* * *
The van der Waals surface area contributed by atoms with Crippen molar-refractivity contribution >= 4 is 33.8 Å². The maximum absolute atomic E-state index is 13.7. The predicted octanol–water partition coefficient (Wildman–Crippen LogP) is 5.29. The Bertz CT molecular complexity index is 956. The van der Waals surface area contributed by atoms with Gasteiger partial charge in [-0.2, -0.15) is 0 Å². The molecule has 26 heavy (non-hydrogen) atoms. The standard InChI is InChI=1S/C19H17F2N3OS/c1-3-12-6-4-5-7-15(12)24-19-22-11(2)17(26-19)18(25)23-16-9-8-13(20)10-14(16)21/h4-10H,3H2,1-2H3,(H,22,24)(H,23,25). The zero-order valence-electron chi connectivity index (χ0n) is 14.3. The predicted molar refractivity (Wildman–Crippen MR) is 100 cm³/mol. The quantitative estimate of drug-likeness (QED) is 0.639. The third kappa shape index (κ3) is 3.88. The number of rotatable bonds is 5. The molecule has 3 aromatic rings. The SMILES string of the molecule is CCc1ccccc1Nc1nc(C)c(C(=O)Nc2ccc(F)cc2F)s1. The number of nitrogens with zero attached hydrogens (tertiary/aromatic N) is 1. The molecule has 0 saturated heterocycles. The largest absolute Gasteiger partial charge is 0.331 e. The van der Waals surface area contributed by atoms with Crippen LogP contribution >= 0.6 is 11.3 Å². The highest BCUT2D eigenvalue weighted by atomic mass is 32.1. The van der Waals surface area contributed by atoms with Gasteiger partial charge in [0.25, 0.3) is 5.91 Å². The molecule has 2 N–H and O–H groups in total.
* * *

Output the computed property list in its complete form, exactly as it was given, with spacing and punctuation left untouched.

The van der Waals surface area contributed by atoms with Crippen molar-refractivity contribution >= 4 is 33.8 Å². The maximum absolute atomic E-state index is 13.7. The predicted octanol–water partition coefficient (Wildman–Crippen LogP) is 5.29. The Bertz CT molecular complexity index is 956. The van der Waals surface area contributed by atoms with Gasteiger partial charge in [-0.2, -0.15) is 0 Å². The molecule has 26 heavy (non-hydrogen) atoms. The standard InChI is InChI=1S/C19H17F2N3OS/c1-3-12-6-4-5-7-15(12)24-19-22-11(2)17(26-19)18(25)23-16-9-8-13(20)10-14(16)21/h4-10H,3H2,1-2H3,(H,22,24)(H,23,25). The zero-order valence-electron chi connectivity index (χ0n) is 14.3. The predicted molar refractivity (Wildman–Crippen MR) is 100 cm³/mol. The quantitative estimate of drug-likeness (QED) is 0.639. The third kappa shape index (κ3) is 3.88. The number of rotatable bonds is 5. The molecule has 3 aromatic rings. The SMILES string of the molecule is CCc1ccccc1Nc1nc(C)c(C(=O)Nc2ccc(F)cc2F)s1. The number of nitrogens with zero attached hydrogens (tertiary/aromatic N) is 1. The molecule has 0 saturated heterocycles. The largest absolute Gasteiger partial charge is 0.331 e. The van der Waals surface area contributed by atoms with Crippen LogP contribution >= 0.6 is 11.3 Å². The highest BCUT2D eigenvalue weighted by atomic mass is 32.1. The van der Waals surface area contributed by atoms with Gasteiger partial charge in [0.25, 0.3) is 5.91 Å². The molecule has 2 N–H and O–H groups in total.